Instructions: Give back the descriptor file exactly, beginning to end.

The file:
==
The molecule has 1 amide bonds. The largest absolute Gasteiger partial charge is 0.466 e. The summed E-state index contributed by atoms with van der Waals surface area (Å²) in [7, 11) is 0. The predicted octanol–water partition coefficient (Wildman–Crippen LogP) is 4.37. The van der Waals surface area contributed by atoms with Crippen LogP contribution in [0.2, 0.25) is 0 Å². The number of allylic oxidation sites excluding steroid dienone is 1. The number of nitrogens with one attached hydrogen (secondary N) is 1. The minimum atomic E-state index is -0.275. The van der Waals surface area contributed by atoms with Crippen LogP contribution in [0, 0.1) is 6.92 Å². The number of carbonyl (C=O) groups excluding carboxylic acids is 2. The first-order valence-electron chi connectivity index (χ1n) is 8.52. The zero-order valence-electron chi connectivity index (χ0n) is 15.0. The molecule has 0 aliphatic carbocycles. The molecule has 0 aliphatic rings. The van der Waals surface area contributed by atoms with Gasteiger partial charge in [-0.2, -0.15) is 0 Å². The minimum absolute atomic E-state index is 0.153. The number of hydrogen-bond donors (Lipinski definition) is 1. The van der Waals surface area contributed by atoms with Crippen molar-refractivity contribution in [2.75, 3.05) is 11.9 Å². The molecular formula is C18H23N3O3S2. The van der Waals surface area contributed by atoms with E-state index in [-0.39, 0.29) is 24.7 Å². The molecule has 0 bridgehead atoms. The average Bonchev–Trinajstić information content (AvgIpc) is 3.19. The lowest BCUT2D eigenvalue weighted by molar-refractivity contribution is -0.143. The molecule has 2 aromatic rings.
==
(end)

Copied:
The molecule has 1 amide bonds. The largest absolute Gasteiger partial charge is 0.466 e. The summed E-state index contributed by atoms with van der Waals surface area (Å²) in [7, 11) is 0. The predicted octanol–water partition coefficient (Wildman–Crippen LogP) is 4.37. The van der Waals surface area contributed by atoms with Crippen LogP contribution in [0.2, 0.25) is 0 Å². The number of allylic oxidation sites excluding steroid dienone is 1. The number of nitrogens with one attached hydrogen (secondary N) is 1. The minimum atomic E-state index is -0.275. The van der Waals surface area contributed by atoms with Crippen LogP contribution in [0, 0.1) is 6.92 Å². The number of carbonyl (C=O) groups excluding carboxylic acids is 2. The first-order valence-electron chi connectivity index (χ1n) is 8.52. The zero-order valence-electron chi connectivity index (χ0n) is 15.0. The molecule has 0 aliphatic carbocycles. The molecule has 0 aliphatic rings. The van der Waals surface area contributed by atoms with Gasteiger partial charge in [-0.2, -0.15) is 0 Å². The minimum absolute atomic E-state index is 0.153. The number of hydrogen-bond donors (Lipinski definition) is 1. The van der Waals surface area contributed by atoms with Crippen molar-refractivity contribution in [2.75, 3.05) is 11.9 Å². The molecular formula is C18H23N3O3S2. The van der Waals surface area contributed by atoms with E-state index in [-0.39, 0.29) is 24.7 Å². The molecule has 0 bridgehead atoms. The average Bonchev–Trinajstić information content (AvgIpc) is 3.19. The lowest BCUT2D eigenvalue weighted by molar-refractivity contribution is -0.143. The molecule has 2 aromatic rings.